- 3D printing using live microorganisms has become possible.
- The live organisms used were E-Coli.
- It can have defense applications, including masks with antibodies and even antibiotics live coating.
The researchers from MIT and Harvard University were able to inject micro organisms into objects using 3D printing technology. The technology will allow the creation of smart packaging but does caution about bacterial contamination. The study has been published: Hybrid Living Materials: Digital Design and Fabrication of 3D Multimaterial Structures with Programmable Biohybrid Surfaces.
Massachusetts Institute of Technology is a private research university in Cambridge, Massachusetts. The Institute is a land-grant, sea-grant, and space-grant university, with an urban campus that extends more than a mile alongside the Charles River.
The researchers changed the ink compound. The base for the 3D printing was using hybrid living materials. Hence, besides traditional components, it containes live microorganisms. Hybrid Living Materials (HLMs) are formed by combining living and non-living components such that the resulting composite takes on the properties of both. HLMs are amongst an emergent class of materials aimed at expanding the ways in which living cells can function to generate new material properties.
DARPA is also working on engineered living materials for the defense sector. The project has been in progress but no announcements have been made thus far.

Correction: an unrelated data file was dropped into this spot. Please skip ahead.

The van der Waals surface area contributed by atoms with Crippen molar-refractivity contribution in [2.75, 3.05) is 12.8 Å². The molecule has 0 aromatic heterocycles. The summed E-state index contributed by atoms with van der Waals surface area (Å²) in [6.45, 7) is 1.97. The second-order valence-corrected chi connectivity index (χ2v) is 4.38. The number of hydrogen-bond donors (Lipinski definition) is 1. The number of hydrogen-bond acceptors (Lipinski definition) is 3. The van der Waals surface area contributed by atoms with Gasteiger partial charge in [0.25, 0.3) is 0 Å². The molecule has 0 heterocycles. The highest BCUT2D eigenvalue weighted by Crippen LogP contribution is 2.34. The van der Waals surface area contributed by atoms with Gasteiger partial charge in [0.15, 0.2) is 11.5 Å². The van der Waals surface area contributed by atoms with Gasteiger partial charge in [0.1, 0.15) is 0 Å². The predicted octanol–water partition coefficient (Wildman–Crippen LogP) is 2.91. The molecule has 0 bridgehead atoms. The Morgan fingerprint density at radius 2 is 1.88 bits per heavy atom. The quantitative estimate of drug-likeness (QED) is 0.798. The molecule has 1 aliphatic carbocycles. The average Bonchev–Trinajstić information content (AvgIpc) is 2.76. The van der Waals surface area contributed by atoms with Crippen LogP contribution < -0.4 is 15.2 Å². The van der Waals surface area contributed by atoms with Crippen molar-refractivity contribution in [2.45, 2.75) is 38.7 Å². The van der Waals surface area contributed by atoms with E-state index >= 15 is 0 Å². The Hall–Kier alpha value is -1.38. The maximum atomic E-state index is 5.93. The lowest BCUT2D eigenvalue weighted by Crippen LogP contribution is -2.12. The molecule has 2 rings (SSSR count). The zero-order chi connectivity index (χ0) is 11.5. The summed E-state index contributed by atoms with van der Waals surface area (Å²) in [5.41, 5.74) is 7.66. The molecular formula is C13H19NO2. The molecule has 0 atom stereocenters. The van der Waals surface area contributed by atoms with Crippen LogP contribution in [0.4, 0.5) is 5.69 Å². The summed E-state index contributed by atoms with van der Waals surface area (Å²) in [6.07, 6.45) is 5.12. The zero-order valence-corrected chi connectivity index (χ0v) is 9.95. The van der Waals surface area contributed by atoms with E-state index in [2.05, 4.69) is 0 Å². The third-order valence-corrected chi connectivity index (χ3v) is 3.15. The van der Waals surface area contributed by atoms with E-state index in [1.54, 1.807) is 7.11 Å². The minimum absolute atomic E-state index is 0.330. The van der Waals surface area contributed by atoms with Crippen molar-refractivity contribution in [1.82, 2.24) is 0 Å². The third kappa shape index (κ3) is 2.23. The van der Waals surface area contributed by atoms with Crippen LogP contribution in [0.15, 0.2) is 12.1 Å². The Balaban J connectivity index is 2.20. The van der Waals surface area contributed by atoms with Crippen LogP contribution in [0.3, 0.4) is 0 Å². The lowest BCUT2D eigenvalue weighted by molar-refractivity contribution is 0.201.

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MIT researchers used two types of pitches: one was permanent, the other temporary, to create the product. The main part of the mask is created from the first substance, which ensures the integrity and stability of the structure. Some parts are made using a temporary resin. It is usually used for protruding parts of the product and it dissolves after it performs its function.
During the study, researchers also discovered a unique property: those parts of the structure that were made of temporary resin became a kind of absorber and retained the ability to conduct chemical signals that allowed you to control the behavior of living microorganisms. This is very important and could easily have military applications as well.
The modified E. coli bacteria was sprayed together with the final layer consisting of a hydrogel, a three-dimensional (3D) network of hydrophilic polymers that can swell in water and hold a large amount of water while maintaining the structure due to chemical or physical cross-linking of individual polymer chains.
After a few hours, the microorganisms begin to glow with different colors in those parts of the printed object that were made using a temporary resin. Moreover, it allowed E-coli to glow using programmable functions.
Escherichia coli, also known as E. coli, is a Gram-negative, facultative anaerobic, rod-shaped, coliform bacterium of the genus Escherichia that is commonly found in the lower intestine of warm-blooded organisms
The study also suggests that It can have wider application use. Within the study it is suggested that creating objects with biological surface allows to have change in temperature and light. The other application, which could be relevant in the battlefield and first line responders is to have masks that will have antibodies and antibiotics in them using genetic profile of a person.